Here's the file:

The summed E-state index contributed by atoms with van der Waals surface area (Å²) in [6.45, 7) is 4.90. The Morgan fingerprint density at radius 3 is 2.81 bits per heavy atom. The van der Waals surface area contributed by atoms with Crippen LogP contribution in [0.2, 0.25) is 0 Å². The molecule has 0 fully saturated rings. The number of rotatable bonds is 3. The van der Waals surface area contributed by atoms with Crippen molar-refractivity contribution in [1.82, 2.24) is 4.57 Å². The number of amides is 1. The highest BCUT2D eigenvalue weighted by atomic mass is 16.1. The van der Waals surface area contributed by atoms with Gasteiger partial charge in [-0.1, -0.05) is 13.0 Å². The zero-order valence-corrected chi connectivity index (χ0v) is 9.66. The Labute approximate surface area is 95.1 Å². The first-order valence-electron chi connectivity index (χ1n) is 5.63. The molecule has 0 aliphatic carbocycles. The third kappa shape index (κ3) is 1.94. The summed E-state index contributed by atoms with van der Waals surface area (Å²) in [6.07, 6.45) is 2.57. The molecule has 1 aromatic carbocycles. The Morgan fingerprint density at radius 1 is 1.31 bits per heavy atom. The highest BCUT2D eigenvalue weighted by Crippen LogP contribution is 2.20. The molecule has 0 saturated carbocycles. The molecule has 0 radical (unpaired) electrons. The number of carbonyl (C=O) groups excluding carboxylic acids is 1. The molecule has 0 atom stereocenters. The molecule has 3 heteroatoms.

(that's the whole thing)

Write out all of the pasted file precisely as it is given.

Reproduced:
The summed E-state index contributed by atoms with van der Waals surface area (Å²) in [6.45, 7) is 4.90. The Morgan fingerprint density at radius 3 is 2.81 bits per heavy atom. The van der Waals surface area contributed by atoms with Crippen LogP contribution in [0.2, 0.25) is 0 Å². The molecule has 0 fully saturated rings. The number of rotatable bonds is 3. The van der Waals surface area contributed by atoms with Crippen molar-refractivity contribution in [1.82, 2.24) is 4.57 Å². The number of amides is 1. The highest BCUT2D eigenvalue weighted by atomic mass is 16.1. The van der Waals surface area contributed by atoms with Gasteiger partial charge in [-0.1, -0.05) is 13.0 Å². The zero-order valence-corrected chi connectivity index (χ0v) is 9.66. The Labute approximate surface area is 95.1 Å². The first-order valence-electron chi connectivity index (χ1n) is 5.63. The molecule has 0 aliphatic carbocycles. The third kappa shape index (κ3) is 1.94. The summed E-state index contributed by atoms with van der Waals surface area (Å²) in [6.07, 6.45) is 2.57. The molecule has 1 aromatic carbocycles. The Morgan fingerprint density at radius 1 is 1.31 bits per heavy atom. The highest BCUT2D eigenvalue weighted by Crippen LogP contribution is 2.20. The molecule has 0 saturated carbocycles. The molecule has 0 radical (unpaired) electrons. The number of carbonyl (C=O) groups excluding carboxylic acids is 1. The molecule has 0 atom stereocenters. The molecule has 3 heteroatoms.